Microsaccades during basic activities and their physiological mechanisms have been excellently summarized in previous reviews (e.g., [1, 25, 26]). This review has therefore focused on the microsaccadic activity in response to emotion-related attention and its cognitive and brain mechanisms, especially in attention orienting and inhibitory control.

Microsaccadic responses to emotional attention

Prolonged microsaccadic inhibition

Emotional pictures

The International Affective Picture System (IAPS) [27] dataset can induce covert (or overt) emotional attention and change microsaccadic activity (i.e., appearance rate and direction) [12]. The microsaccadic responses to emotional (neutral, positive, and negative) pictures resulted in rapid inhibition (0–200 ms) and succeeding rebound (200–600 ms) after stimulus presentation: the biphasic (inhibition-rebound) response (Fig. 1a). A persistent possibility is that the initial lack of microsaccades after emotion-related stimuli can act as the common preparation process for the succeeding rebound process, which is similar to those after visual or auditory stimuli [22, 28]. In particular, microsaccadic appearance during the rebound period was attenuated by attention to negative rather than positive emotional pictures [12]; for the average rating scores of the valence, arousal, and dominance in the IAPS used in this study, the change from the neutral category was greater in the negative than positive category. Usually, the arousal level in the IAPS similarly becomes higher in the unpleasant valence (especially for fear) [29]. Thus, there are some difficult cases in which the selected IAPS dataset cannot universally induce an extremely high positive emotion among participants. The recent study [30] by Krejtz et al. supports that the aversive stimuli based on the IAPS can be easy to modulate the microsaccadic response.

Fig. 1
figure1

Fundamental understanding of microsaccadic activity in response to emotions. a Changes in microsaccadic rates under the presentation of emotional pictures: an initial drop period followed by a rebound period. The inhibited rebound process of the negative emotional condition was statistically significant compared to that of the scrambled, neutral, or positive condition [12], although the microsaccadic rate during the rebound was more than that of the prestimulus period. b Direction of the microsaccades (the average number of appearance) during the rebound period (400–600 ms) in response to negative pictures to the left (red line) or right (blue line) side [12]

From the results mentioned above, it is speculated that the degree of microsaccadic inhibition during the rebound period may depend on the attention level to an emotional event which is characterized by individual arousal, valence, and dominance. Many people similarly experience negative emotions during situations that appear life-threatening (e.g., feeling threatened by an animal, witnessing violence, and car accidents). However, a rare group of people may not be as affected by negative emotional events (e.g., fans of horror films), and some cases show a low arousal level even when looking at negative pictures (e.g., depression and sadness [31]). Most people can commonly feel positive when looking at pretty animals and babies. By contrast, owing to a variety of individual preferences (e.g., favorite sports, food, and hobbies) [12, 29], it may be difficult to select positive emotional events that induce great attraction universally. Thus, it will be easier for an image dataset to substantially change microsaccadic responses upon attention toward negative emotions. However, further investigations are required to assess everyday emotional events, with consideration of the individual differences (e.g., preferences, gender, and aging) [32,33,34] in how positive and negative scenes and actions are received.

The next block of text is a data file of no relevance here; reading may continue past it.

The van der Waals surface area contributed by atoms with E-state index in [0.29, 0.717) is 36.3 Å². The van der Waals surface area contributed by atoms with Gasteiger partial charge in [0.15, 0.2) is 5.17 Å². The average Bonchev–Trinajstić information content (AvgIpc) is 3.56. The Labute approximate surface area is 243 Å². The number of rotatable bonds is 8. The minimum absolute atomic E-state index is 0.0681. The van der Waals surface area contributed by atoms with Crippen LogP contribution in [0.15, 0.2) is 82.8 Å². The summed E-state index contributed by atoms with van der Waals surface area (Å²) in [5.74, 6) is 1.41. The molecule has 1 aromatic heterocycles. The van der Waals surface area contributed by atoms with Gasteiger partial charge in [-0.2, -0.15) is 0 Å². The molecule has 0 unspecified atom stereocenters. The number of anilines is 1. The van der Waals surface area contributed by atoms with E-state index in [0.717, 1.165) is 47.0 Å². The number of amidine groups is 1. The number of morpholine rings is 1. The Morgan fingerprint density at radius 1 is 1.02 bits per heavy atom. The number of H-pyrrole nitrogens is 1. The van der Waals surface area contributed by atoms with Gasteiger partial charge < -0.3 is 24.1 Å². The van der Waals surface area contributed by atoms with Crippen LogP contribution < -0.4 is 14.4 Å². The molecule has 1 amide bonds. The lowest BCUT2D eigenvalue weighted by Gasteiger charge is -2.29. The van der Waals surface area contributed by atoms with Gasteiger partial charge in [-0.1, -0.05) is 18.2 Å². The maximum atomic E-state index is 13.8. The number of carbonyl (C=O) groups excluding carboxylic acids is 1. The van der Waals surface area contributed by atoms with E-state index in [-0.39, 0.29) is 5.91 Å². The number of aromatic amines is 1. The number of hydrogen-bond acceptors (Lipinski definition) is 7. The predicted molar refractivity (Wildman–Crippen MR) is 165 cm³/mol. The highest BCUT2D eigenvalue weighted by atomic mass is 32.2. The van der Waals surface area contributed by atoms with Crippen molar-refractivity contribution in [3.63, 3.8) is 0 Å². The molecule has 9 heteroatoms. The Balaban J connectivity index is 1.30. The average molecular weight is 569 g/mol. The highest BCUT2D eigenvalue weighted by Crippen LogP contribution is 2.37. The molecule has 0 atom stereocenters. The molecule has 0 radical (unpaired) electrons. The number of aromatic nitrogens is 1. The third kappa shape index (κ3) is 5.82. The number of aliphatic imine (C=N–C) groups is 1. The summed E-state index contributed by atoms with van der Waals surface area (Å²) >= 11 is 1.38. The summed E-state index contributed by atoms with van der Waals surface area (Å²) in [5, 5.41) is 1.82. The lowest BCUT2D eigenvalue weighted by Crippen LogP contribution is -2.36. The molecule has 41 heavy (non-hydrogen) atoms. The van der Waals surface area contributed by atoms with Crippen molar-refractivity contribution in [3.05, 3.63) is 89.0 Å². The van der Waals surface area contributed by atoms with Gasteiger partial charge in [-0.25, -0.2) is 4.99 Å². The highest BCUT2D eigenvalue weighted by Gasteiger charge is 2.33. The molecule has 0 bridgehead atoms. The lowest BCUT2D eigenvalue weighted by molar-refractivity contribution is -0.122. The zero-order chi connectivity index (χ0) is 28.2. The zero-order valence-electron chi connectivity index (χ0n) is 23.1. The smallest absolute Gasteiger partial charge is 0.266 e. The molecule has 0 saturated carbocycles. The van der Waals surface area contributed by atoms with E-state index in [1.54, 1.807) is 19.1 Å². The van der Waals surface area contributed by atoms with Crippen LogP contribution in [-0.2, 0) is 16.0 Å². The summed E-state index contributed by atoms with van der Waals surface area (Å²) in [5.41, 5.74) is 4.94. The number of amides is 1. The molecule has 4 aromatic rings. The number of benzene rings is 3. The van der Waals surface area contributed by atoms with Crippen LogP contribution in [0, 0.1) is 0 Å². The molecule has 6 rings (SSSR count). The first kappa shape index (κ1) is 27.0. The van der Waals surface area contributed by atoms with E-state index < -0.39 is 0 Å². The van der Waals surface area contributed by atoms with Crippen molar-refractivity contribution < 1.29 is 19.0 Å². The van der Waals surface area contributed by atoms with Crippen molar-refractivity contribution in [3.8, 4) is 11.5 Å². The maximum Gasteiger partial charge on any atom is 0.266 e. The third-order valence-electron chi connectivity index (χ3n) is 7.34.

For cognitive or attentional tasks, cortical centers (Fig. 2) can control microsaccadic inhibition during a rebound period [5, 6]. The microsaccadic rebound process also plays an important role in preventing visual fading and restoring perception [1, 38]. It is, therefore, speculated that suppressed rebound responses to emotional stimuli [12] can retain emotional information at the expense of an updating process for visual input, using early brain processing through a subcortical pathway activated by emotional attention [39]. During this rebound process, attentional resources are presumably allocated to detect emotional events, rather than generating small eye movements for resetting afterimages [1]. Contrast levels and non-informative cues (e.g., colors and symbols) can also produce biphasic microsaccadic responses [4, 19]. However, the microsaccadic rate during the rebound is more strongly diminished by negative emotional pictures than by scrambled and neutral ones, even with the same luminance [12], implying that the various types of social or emotion-related attention can also modulate microsaccadic activity.

Fig. 2
figure2

Possible brain neuronal mechanisms of the microsaccadic activity modulated by the spatial and negative emotional attention. Microsaccadic production (green lines) (e.g., [25]) and emotional attention (red lines) (e.g., [35,36,37]) pathways. Emotional inputs can be divided into two pathways: (i) cortical and (ii) subcortical routes. Dotted lines indicate cortico-subcortical pathways. Note that the possible interactive pathways for emotional attention and microsaccades were limited within references for this review, although there exist various kinds of pathways